In Malaysia and Singapore, the majority of interracial marriages occur between Chinese and Indians. The offspring of such marriages are informally known as "Chindian". The Malaysian government, however, considers them to be an unclassified ethnicity, using the father's ethnicity as the informal term. The government of Singapore classifies them as their father's ethnicity. As the majority of these intermarriages usually involve an Indian male and Chinese female, the majority of Chindian offspring in Malaysia and Singapore are usually classified as "Indian" by the Malaysian government.
According to government statistics, 2.4% of Singapore's population are multiracial, mostly Chindians. The highest number of interethnic marriages was in 2007, when 16.4% of the 20,000 marriages in Singapore were interethnic, again mostly between Chinese and Indians.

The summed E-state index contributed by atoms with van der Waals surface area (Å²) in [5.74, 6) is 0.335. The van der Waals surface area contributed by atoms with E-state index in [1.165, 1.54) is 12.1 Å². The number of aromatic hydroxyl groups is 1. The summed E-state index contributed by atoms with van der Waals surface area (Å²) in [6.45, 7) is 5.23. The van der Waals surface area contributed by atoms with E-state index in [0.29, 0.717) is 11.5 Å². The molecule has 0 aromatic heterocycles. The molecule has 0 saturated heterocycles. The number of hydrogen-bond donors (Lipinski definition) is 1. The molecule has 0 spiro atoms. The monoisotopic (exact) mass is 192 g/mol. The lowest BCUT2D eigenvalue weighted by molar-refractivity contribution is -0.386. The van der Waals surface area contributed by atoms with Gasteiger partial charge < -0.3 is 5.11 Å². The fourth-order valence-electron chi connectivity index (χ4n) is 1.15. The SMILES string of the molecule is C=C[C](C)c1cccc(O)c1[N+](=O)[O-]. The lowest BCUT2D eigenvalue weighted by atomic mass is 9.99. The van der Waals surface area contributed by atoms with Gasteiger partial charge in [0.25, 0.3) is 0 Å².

Singapore only began to allow mixed-race persons to register two racial classification on their identity cards in 2010. Parents may choose which of the two is listed first. More than two races may not be listed even if the person has several different ethnicities in their ancestry.
Indians have been living in Hong Kong long before the partition of India into the nations of India and Pakistan. They migrated to Hong Kong as traders, police officers and army officers during colonial rule. 25,000 of the Muslims in Hong Kong trace their roots back to what is now Pakistan. Around half of them belong to 'local boy' families, Muslims of mixed Chinese and Indian/Pakistani ancestry, descended from early Indian/Pakistani immigrants who took local Chinese spouse and brought their children up as Muslims. These "local Indians" were not completely accepted by either the Chinese or Indian communities.